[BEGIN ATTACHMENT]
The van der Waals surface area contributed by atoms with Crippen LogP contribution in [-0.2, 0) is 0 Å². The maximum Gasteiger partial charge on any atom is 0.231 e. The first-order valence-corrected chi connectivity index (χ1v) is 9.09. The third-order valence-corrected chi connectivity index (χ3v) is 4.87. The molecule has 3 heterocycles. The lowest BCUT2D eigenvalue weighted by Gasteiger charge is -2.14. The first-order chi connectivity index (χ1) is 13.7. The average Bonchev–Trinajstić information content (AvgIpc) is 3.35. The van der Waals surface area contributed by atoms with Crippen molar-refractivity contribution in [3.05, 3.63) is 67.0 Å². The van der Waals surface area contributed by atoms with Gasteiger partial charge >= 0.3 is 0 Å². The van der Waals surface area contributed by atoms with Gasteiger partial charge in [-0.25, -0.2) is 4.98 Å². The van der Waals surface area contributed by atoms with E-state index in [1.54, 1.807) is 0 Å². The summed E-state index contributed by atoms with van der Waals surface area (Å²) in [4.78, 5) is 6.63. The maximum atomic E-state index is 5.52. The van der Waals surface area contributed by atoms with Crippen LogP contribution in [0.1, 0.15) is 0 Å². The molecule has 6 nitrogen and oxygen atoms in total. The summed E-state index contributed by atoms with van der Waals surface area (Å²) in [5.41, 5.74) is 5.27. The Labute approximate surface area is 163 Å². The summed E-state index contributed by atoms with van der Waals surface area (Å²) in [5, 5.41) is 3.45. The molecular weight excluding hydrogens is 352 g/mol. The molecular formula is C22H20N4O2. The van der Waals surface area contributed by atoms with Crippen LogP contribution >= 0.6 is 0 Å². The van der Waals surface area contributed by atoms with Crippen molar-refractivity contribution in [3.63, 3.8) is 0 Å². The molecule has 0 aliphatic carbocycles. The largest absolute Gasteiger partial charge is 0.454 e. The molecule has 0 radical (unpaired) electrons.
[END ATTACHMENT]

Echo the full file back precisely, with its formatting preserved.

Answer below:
The van der Waals surface area contributed by atoms with Crippen LogP contribution in [-0.2, 0) is 0 Å². The maximum Gasteiger partial charge on any atom is 0.231 e. The first-order valence-corrected chi connectivity index (χ1v) is 9.09. The third-order valence-corrected chi connectivity index (χ3v) is 4.87. The molecule has 3 heterocycles. The lowest BCUT2D eigenvalue weighted by Gasteiger charge is -2.14. The first-order chi connectivity index (χ1) is 13.7. The average Bonchev–Trinajstić information content (AvgIpc) is 3.35. The van der Waals surface area contributed by atoms with Crippen molar-refractivity contribution in [3.05, 3.63) is 67.0 Å². The van der Waals surface area contributed by atoms with Gasteiger partial charge >= 0.3 is 0 Å². The van der Waals surface area contributed by atoms with Gasteiger partial charge in [-0.25, -0.2) is 4.98 Å². The van der Waals surface area contributed by atoms with E-state index in [1.54, 1.807) is 0 Å². The summed E-state index contributed by atoms with van der Waals surface area (Å²) in [4.78, 5) is 6.63. The maximum atomic E-state index is 5.52. The van der Waals surface area contributed by atoms with Crippen LogP contribution in [0.1, 0.15) is 0 Å². The molecule has 6 nitrogen and oxygen atoms in total. The summed E-state index contributed by atoms with van der Waals surface area (Å²) in [5.41, 5.74) is 5.27. The Labute approximate surface area is 163 Å². The summed E-state index contributed by atoms with van der Waals surface area (Å²) in [5, 5.41) is 3.45. The molecular weight excluding hydrogens is 352 g/mol. The molecular formula is C22H20N4O2. The van der Waals surface area contributed by atoms with Crippen LogP contribution >= 0.6 is 0 Å². The van der Waals surface area contributed by atoms with Crippen molar-refractivity contribution in [3.63, 3.8) is 0 Å². The molecule has 0 aliphatic carbocycles. The largest absolute Gasteiger partial charge is 0.454 e. The molecule has 0 radical (unpaired) electrons.